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I am currently using the meta http-equiv='Refresh' to automatic start PDF downloads. however this has different effect on each of the browsers.

The main problem is with IE (6 & 7) once the user is redirected to the PDF if the user click the back button they are sent back to the page that initiated the download and then promptly redirect to the PDF again.

Firefox on windows has a better affect but still not perfect the user gets to the download page and is redirected to the PDF. However if they use the back button the completely miss the download page.

Currently Firefox on Linux has the exact effect i want. Being that the download page redirects you to the PDF and the back button from the PDF sends you back to the download page and there you stay.

I have tried using the javascript setTimeout() function to delay a pop-up of the PDF however the delay does not seem to work in any browser and the pop-up does not seem to work in IE7.

Has anyone implemented an elegant solution to the problem that i could use?

Thanks in advance for you help

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4 Answers 4

up vote 1 down vote accepted

Referrer

You could check the referrer:

if (document.referrer != "http://homepage.com/file.pdf") {
    // go to the file
}

It's a little bit more complex because you have to compare to the absolute URL of the referrer, but this shouldn't be a problem.

Cookies

You could set a cookie the first time you enter the download page. If the cookie is set (for every file another entry in the cookie) then you shouldn't redirect.

A disadvantage is that if someone reloads the page (because he wants to see the file a second time) he can't access the file anymore. There are some possibilities around it:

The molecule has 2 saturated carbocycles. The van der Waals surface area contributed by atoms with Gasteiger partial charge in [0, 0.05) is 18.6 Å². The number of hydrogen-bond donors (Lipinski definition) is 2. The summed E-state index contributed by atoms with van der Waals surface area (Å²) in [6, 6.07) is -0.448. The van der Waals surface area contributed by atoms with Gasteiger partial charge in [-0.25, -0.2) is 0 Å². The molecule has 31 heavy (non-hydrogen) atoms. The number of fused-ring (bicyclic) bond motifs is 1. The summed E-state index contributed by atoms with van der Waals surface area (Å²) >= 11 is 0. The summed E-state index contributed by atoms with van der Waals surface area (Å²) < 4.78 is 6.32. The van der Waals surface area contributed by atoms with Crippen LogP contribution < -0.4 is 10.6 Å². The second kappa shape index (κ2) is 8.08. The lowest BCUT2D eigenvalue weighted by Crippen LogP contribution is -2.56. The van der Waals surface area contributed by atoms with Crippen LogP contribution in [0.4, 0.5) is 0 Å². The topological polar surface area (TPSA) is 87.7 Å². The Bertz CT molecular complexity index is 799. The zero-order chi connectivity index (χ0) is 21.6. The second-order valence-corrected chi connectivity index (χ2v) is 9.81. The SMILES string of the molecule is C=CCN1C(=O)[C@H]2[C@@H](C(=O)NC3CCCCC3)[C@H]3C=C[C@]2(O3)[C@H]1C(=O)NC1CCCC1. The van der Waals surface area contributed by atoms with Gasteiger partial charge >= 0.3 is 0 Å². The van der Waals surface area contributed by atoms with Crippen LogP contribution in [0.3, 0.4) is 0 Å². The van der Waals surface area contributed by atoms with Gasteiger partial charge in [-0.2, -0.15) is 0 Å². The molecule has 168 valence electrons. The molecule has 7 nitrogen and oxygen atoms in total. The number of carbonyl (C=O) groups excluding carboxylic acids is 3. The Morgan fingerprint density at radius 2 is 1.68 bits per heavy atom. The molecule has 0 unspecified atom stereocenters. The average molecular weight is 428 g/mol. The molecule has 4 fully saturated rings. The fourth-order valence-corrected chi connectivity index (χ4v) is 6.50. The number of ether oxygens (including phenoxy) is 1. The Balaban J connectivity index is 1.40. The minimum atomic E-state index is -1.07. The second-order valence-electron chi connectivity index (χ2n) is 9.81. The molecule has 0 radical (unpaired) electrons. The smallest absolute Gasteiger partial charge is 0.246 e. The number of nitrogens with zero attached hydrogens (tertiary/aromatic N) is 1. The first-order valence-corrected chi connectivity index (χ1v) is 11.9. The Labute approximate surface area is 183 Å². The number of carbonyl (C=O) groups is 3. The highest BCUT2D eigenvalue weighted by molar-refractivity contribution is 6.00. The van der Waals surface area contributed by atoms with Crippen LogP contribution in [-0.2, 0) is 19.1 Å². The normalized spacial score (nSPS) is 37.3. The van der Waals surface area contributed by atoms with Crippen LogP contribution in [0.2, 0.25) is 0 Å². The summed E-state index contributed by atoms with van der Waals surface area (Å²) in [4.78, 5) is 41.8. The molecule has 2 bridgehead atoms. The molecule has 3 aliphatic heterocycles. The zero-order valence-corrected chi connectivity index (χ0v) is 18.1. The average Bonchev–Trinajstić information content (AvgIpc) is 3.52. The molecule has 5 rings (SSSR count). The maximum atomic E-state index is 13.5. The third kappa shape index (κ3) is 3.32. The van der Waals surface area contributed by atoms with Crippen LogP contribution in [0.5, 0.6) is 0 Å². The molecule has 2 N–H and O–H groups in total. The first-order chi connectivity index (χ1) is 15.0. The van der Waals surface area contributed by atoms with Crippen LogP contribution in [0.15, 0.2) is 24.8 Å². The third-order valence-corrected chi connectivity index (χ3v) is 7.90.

• Set a timestamp which expires in the cookie.
  • Add a link to the page which the user can click manually.

Setting/Getting a cookie:

if (document.cookie && document.cookie == "I was here!") {
    alert(document.cookie);
} else { // set a cookie
    document.cookie = "I was here!";
}

Javascript can redirect like this:

window.location.href = "http://www.google.com";
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that means that if you actually want to open a document more than once, it will not get displayed (you've seen it once!). –  tpk Feb 13 '09 at 13:07

use a javascript popup

this way when the user accesses the pdf, it's in a different browser, which you can close. once you do that, you can continue navigating through the site.

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If I understood you need right, you want to do something like file-shares behavior: user waits few seconds with counter and after timeout you are redirecting him to the page wich starts download.

Maybe you should simply show link to download page instead of redirecting? This page should send headers "force-download" to avoid browser navigating on it. If someone will try to access this page directly -- check referer or headers or any other protection you can imagine (like dynamic links), maybe you already have one.

This solution will allow you to avoid JS magic and should make your code cross-browser without troubles.

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You can add an iframe to the DOM via javascript with src set to the url you want to download. The browser will not change page at all, the download will just start. It can be hidden using CSS and the user will never even know it's there.

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